Stage cleared and reset with Babajack’s African drum, cajon, stomp box and a rack of guitars.
Old favourites from previous albums, notably Rooster, filled the air, Running Man from the forthcoming album, gave the crowded room a glimpse of what awaited next month. The beautifully delivered ‘Death Letter Blues’ sang out, can anyone do it better than this? The early hours of Sunday morning descend upon us, as Becky and Trevor wind up to closing favourite, ‘Black Betty’. Now it should be noted, this has always been an energetic, full on, closing song, BUT, I think Bec’s and Trev have taken it to a new level. A full 10 minute workout that would have exhausted the most, protein pumped gym fanatic. Both were drained, Trevor near collapse from his stool, Becky drummed out. The Crowd proverbially raised the roof, a fantastic finish to a great set. Yes I’m a fan, and maybe biased in my opinions, but I try to stay objective, Babajack always perform 100% they have found another 10% on top. Believe it!
Sunday afternoon, at the British stage, hundreds are gathered for the awards ceremony. Tension was high as Blues broadcaster Gary Grainger opened the envelopes, I am not going through all the results, merely the ones of interest to this review. Babajack had 5 nominations, they were place 3rd in acoustic to Marcus Bonfanti; Trevor awarded 3rd in Harmonica to acknowledged harp hero Paul Lamb; 2nd for best album ‘Rooster’, to Ian Siegal’s ‘Candy Store Kids’; and……..wait for it, roll the drums for category winner, Instrumentalist Of The year…..Becky Tate. This follows last years award in the same category; 2014? all is possible.
Overall a fantastic outcome to the 2013 awards, each mention received truly enthusiastic cheers from the gathered blues lovers, the band is undoubtedly in the top echelon of acoustic music. Only Ian Siegal had more presence in the overall results, he needs to turn round and glance over his shoulder, Babajack are closing fast, next year could see different result.
A quick mention of other previously reviewed artists, Chantel Mcgregor, took best guitarist and female vocalist, which must have dented many a male ego. Dan Owen tied with Lucy Zirins, for best young artist. Lifetime awards to Mike Vernon and Barry Middleton, with Bill Wyman, Wilko Johnson and Chris Farlow receiving Blues Greats Awards.
A major milestone in Babajack’s year, a brilliant starting block for the forthcoming ‘Running Man’ album, more of which I hope to give you in the next month. The pistol is raised the track, clear, into the future, end of September it will fire of the launch of what, I can tell you, is a very, no, bloody fine culmination of a years work. Rooster did well, this is going to be unmissable.
Stomp & Holler Live @ The Artrix; Bromsgrove
Last year at Worcester Beer Festival, I saw and listened to Stomp & Holler’s first ‘outing’. Oliver and Abby had evolved from the Blues Tribe, were playing alongside Chris in ‘Mumbo Jumbo’ and had gathered a drummer, Martin, guitarist, Lee, and saxophonist, John. It had been a good evening, though possibly not fully appreciated by the ale enthusiasts glued to the muddy fields of last ‘summer’.
Enjoyable as the evening was, I felt Martin, the drummer, was not fully relaxed into his role. I saw a more complete and accomplished show at Ledbury theatre a few months later, and now here I was at the Artrix to see the band again, I knew Martin was a drummer of repute, and am pleased to say he has, in my humble opinion, grown roots in the band.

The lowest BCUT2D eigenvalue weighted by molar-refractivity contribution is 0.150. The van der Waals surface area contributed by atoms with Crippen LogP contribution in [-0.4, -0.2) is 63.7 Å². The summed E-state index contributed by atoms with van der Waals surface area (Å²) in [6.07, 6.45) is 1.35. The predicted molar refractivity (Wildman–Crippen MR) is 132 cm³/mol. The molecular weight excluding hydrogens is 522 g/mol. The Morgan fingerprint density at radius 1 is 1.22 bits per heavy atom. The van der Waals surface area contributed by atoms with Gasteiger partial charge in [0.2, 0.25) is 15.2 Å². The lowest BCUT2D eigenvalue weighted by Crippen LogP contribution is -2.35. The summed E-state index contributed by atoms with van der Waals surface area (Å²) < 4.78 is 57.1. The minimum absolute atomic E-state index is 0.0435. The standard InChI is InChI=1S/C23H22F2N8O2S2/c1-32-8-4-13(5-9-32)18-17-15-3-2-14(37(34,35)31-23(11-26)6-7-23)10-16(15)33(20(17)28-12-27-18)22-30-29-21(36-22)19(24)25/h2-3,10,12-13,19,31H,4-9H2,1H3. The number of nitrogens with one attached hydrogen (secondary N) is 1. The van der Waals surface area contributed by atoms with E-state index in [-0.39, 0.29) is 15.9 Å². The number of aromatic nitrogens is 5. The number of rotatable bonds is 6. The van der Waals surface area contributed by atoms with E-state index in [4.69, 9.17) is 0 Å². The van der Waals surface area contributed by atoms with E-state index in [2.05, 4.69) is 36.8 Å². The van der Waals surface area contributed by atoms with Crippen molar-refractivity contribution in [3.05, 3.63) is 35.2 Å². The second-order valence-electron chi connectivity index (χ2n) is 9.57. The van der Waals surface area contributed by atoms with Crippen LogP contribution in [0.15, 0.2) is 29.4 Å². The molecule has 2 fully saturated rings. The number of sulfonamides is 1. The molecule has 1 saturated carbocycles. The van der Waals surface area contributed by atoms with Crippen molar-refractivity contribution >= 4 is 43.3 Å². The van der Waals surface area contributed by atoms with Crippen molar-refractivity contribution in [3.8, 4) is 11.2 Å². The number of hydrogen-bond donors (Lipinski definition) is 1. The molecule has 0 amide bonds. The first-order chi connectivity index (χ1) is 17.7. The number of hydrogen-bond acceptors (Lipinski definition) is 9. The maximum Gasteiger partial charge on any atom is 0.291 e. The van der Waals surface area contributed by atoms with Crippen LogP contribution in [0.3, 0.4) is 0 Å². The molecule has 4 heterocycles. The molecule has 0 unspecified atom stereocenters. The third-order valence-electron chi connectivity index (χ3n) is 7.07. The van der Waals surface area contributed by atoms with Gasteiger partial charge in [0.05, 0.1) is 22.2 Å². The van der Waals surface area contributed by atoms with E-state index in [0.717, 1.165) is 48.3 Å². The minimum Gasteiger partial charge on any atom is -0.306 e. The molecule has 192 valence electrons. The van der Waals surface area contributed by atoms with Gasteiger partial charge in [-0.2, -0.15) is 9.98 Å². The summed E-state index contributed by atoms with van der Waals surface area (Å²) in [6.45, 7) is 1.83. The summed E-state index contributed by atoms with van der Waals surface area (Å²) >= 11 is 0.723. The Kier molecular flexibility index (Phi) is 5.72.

John I had seen before when guesting with the old Blues Tribe, and can really appreciate his breathing life into an array of sax’s, as well as some very nice touches on the flute.
Lee is a talented guitarist who has a distinctive influence on the overall sound of this Orleans style band.
The ‘Mumbo Jumbo’ element, Abby, Chris, and Oliver, fit well together as you would expect, but the style and direction is much livelier, with a mix of Blues, Jazz and Swing.
They open at full bore with signature piece ‘Crazy Up In Here’, with strong vocals from Abby and Oliver. Abby takes lead vocals, and she has a fine voice, in ‘Start It Up’, with Lee stepping forward for a spot in ‘Lucky Man’.
This is the aperitif for one of my particular favourites, sung with some real Cocker mouth grit (that’s Joe, not the little place in Cumbria), ‘St. James Infirmary Blues’. This is played at a funereal pace, suitable perhaps for the opening dirge at a New Orleans procession; it fits Oliver’s gritty vocals as if tailor made.
The first set ends with a strong driving blues of ‘Webstop Checker’, with leads coming from Lee, supported with Oliver’s trumpet and John’s sax, Martin firing up the furnace with Chris shovelling in the coal!
Second set kicks off with a heartfelt ‘Lonesome town’, with Oliver’s unique vocal qualities coming to the fore.
‘Whys It Always Me’, is a more cockney lad style, with Chris taking the vocals, feeding in back to Oliver for a gravel laden ‘Hadn’t Been For Love’, back in blues mode.
The evening seems to rush through, as is always the case when enjoying good music, Abby taking lead again with ‘Tell it Like It Is’; a chorus of ‘happy birthday’, were there really that many birthday’s in the Artrix that evening? A crowd pleasing ‘Evangeline’, running through to a reprise of ‘Crazy Up In Here’; which is where we came in. The difference here is the interwoven, layered vocals from Abby, Oliver, Lee, and Chris.
Overall a good night’s entertainment from 6 very accomplished musicians that have gelled well together since inception.
The music is eminently suitable for getting up and dancing, which I suspect many on the night would have liked to do, I believe the original plan was for the Artix to leave a floor are and partial seating. For whatever reason, it was fully seated, which meant much ‘squirming’ in seats, the standing ovation was inevitable, lets have more!
Words And Photos By Graham Munn
Oliver Carpenter debuts his new band, Stomp & Holler, tonight Live @ The Worcester Beer Festival on Pitchcroft, you can expect thrills, spills and whole lot of shaking going on as the band deliver a set of N’awlin’s flavoured blues.
To get you in the mood for a little bit of hip shaking action here’s a nice pic of both Oliver and Abby Brant in their Blues Tribe incarnation.
Photo By Graham Munn